Bosnia and Herzegovina


Bosnia has a transitional economy with limited market reforms. The economy relies heavily on the export of metals, energy, textiles and furniture as well as on remittances and foreign aid. A highly decentralized government hampers economic policy coordination and reform, while excessive bureaucracy and a segmented market discourage foreign investment. The interethnic warfare in Bosnia and Herzegovina caused production to plummet by 80% from 1992 to 1995 and unemployment to soar. With an uneasy peace in place, output recovered in 1996-99 but slowed in 2000-02 and picked up again during 2003-08, when GDP growth exceeded 5% per year. However, the country declined in 2009 reflecting local effects of the global economic crisis. GDP growth contracted again in 2012, but posted a small gain in 2013. Foreign banks, primarily from Austria and Italy, now control most of the banking sector. The konvertibilna marka (convertible mark or BAM) - the national currency introduced in 1998 - is pegged to the euro, and confidence in the currency and the banking sector has remained stable. Bosnia's private sector is growing slowly, but foreign investment has dropped sharply since 2007. Government spending - including transfer payments - remains high, at roughly 40% of GDP, because of redundant government offices at the state, entity and municipal level. Privatization of state enterprises has been slow, particularly in the Federation, where political division between ethnically-based political parties makes agreement on economic policy more difficult. High unemployment remains the most serious macroeconomic problem. Successful implementation of a value-added tax in 2006 provided a steady source of revenue for the government and helped rein in gray-market activity. National-level statistics have also improved over time but a large share of economic activity remains unofficial and unrecorded. Bosnia and Herzegovina became a full member of the Central European Free Trade Agreement in September 2007. Bosnia and Herzegovina's top economic priorities are: acceleration of integration into the EU; strengthening the fiscal system; public administration reform; World Trade Organization (WTO) membership; and securing economic growth by fostering a dynamic, competitive private sector. In 2009, Bosnia and Herzegovina was granted an International Monetary Fund (IMF) stand-by arrangement, necessitated by sharply increased social spending and a fiscal crisis exacerbated by the global economic downturn. Disbursement of IMF aid was suspended in 2011 after a parliamentary deadlock left Bosnia without a state-level government for over a year. The IMF concluded a new stand-by arrangement with Bosnia in October 2012 which aims to improve national policy coordination, continue fiscal contraction, improve crisis preparedness, and create an environment conducive to private sector development.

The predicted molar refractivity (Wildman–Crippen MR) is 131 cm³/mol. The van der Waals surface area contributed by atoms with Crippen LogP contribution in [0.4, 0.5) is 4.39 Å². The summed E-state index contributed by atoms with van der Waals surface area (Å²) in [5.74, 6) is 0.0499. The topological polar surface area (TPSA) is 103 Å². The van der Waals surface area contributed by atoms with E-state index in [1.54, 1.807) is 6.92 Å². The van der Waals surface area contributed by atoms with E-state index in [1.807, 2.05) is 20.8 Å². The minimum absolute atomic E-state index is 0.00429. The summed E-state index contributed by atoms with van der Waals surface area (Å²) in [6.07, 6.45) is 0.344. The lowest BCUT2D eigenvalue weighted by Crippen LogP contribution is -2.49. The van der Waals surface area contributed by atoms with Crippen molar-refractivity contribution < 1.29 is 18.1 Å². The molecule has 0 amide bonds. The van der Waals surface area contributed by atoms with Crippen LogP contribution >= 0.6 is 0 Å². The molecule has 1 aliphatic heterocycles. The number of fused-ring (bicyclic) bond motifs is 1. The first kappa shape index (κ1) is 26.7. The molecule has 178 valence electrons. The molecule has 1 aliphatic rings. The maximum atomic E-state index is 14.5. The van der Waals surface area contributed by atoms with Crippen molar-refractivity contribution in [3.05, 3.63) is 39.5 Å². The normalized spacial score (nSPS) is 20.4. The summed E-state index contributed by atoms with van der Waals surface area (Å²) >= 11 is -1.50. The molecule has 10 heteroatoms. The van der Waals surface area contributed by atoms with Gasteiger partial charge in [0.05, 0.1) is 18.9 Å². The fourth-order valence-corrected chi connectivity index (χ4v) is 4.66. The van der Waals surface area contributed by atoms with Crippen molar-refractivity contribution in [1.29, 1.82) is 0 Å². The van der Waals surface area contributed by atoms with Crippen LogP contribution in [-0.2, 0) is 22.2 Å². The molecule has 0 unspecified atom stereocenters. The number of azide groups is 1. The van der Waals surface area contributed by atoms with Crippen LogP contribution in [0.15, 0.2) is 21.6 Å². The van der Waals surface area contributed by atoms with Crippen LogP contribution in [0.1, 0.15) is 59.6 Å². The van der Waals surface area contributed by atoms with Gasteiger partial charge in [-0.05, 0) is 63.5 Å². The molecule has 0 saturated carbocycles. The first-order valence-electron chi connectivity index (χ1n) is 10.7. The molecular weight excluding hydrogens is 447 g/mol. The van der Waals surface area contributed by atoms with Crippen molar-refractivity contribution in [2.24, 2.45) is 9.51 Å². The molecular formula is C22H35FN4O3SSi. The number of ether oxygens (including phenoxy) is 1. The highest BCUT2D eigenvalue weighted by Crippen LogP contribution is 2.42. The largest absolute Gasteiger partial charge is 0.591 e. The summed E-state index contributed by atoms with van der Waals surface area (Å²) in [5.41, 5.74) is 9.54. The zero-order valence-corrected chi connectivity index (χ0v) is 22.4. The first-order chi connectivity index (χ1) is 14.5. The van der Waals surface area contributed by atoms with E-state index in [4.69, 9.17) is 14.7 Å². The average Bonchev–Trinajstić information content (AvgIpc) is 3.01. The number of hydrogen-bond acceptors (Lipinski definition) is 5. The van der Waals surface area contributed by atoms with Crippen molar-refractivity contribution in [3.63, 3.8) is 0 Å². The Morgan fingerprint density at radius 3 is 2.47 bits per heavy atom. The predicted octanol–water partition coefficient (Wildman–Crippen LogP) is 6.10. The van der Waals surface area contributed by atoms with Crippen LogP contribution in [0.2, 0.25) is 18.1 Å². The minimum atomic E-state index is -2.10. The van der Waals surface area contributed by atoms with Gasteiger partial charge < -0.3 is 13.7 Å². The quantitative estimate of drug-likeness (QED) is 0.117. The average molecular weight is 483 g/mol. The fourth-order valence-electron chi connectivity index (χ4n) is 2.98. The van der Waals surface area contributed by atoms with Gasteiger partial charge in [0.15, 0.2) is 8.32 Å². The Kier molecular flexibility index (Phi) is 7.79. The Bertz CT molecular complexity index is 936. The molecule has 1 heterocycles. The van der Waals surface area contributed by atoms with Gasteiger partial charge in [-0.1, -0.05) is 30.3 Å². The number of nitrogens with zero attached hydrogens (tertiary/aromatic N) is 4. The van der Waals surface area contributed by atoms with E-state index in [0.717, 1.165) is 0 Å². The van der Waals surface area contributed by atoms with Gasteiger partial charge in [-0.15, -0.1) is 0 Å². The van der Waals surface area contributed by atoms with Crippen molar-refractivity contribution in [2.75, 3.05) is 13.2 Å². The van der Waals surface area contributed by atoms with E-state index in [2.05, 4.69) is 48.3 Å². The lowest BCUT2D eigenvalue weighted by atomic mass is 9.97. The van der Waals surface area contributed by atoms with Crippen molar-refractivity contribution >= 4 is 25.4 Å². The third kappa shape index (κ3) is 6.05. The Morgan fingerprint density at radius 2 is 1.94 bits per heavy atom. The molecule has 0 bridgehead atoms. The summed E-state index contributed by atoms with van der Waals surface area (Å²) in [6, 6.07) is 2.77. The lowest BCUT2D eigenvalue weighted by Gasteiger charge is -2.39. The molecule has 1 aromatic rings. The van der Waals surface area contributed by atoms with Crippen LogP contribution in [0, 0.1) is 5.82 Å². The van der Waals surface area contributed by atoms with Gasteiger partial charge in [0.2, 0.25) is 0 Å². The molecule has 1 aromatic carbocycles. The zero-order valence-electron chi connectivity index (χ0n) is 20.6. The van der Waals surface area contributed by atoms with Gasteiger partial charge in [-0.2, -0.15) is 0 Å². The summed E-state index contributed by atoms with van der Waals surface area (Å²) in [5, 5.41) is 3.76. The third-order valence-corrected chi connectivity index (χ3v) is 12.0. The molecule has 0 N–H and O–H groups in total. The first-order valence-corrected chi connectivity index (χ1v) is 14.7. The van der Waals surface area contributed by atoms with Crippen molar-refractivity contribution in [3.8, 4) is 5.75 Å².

$32.16 billion (2013 est.)
country comparison to the world: 112
$31.9 billion (2012 est.)
$32.26 billion (2011 est.)

GDP- Real Growth Rate

0.8% (2013 est.)
country comparison to the world: 178
-1.1% (2012 est.)
1% (2011 est.)

GDP - Per Capita

$8,300 (2013 est.)
country comparison to the world: 131
$8,200 (2012 est.)
$8,300 (2011 est.)

GDP - Composition By Sector

agriculture: 8.1%
industry: 26.4%
services: 65.5% (2013 est.)

Population Below Poverty Line

18.6% (2007 est.)

Inflation Rate (Consumer Prices)

0.2% (2013 est.)
country comparison to the world: 10
1.8% (2012 est.)

Labor Force

1.49 million (2012 est.)
country comparison to the world: 129

Labor Force - By Occupation

agriculture: 18.9%
industry: 29.8%
services: 51.3% (2013)

Unemployment Rate

44.3% (2013 est.)
country comparison to the world: 193 44.1% (2012 est.)
note: official rate; actual rate is lower as many technically unemployed persons work in the gray economy


steel, coal, iron ore, lead, zinc, manganese, bauxite, aluminum, motor vehicle assembly, textiles, tobacco products, wooden furniture, ammunition, domestic appliances, oil refining

Industrial Production Growth

11.7% (2013 est.)
country comparison to the world: 8